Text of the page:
Times have changed. Recent polls put Barnes either behind Republican nominee Nathan Deal or in a dead heat. And when candidates are behind, they tend to run negative commercials, political experts told AJC PolitiFact Georgia.
Those experts agree with Barnes that it's important for a candidate to demonstrate how he differs from the competition. That's the whole point of campaigning. And if one candidate has serious, legitimate problems, his opposition should mention it.
So what's negative campaigning? And how do you avoid it?
It's hard to say, said Richard Lau, a political science professor at Rutgers University in New Jersey who has studied political messages for decades.
"Negative" is often in the eye of the beholder, Lau said. The candidate making the unflattering accusations thinks he's telling the truth. His rival thinks he's the victim of a negative attack.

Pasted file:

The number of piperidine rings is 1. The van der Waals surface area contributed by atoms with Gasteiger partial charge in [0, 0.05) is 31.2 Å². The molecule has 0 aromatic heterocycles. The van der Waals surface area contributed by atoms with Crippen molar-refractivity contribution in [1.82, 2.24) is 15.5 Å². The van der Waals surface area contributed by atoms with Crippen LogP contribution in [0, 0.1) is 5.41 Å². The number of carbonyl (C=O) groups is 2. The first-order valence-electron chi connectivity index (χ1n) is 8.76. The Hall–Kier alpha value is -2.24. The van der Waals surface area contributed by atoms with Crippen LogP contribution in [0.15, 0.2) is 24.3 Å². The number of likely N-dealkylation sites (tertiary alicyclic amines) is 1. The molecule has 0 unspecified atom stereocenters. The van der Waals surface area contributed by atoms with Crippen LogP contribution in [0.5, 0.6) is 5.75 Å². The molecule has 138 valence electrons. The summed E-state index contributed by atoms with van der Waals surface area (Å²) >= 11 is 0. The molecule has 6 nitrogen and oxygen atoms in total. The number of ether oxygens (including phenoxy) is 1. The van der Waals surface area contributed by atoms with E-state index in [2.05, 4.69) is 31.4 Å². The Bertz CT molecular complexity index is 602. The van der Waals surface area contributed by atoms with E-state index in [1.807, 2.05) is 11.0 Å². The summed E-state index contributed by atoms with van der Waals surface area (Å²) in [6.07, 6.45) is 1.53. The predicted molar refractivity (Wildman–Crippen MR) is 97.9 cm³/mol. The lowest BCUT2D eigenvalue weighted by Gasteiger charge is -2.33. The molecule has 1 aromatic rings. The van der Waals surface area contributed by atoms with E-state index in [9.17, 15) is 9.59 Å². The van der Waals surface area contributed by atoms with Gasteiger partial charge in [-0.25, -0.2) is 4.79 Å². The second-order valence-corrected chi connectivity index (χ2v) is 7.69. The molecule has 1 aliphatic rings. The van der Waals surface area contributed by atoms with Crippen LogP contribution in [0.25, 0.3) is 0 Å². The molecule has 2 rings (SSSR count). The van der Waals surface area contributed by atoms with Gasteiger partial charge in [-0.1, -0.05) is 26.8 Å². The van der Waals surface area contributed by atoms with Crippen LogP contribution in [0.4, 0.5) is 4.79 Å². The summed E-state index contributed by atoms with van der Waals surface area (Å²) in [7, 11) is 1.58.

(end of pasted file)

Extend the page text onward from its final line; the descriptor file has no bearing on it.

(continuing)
Deal does. Deal campaign spokesman Brian Robinson said Barnes has run a "100 percent" negative television ad campaign since Deal clinched his party's nomination this month.
Barnes' camp, however, thinks Georgians deserve to know about the issues the ads raise, Runge said.
Further complicating things is that much of political rhetoric, even the milder stuff, is way out of line in everyday life. You'd think twice about telling a fellow parishioner at a church picnic that he has ethical problems.
"You wouldn't say this face to face to a friend or acquaintance," said Charles Bullock, a political scientist at the University of Georgia.
So AJC PolitiFact Georgia's yardstick is the etiquette of political discussion, not a church picnic. And we acknowledge there is a spectrum of ads that can be perceived as "negative" that includes outrageous, vicious lies on one end and legitimate comparisons at the other.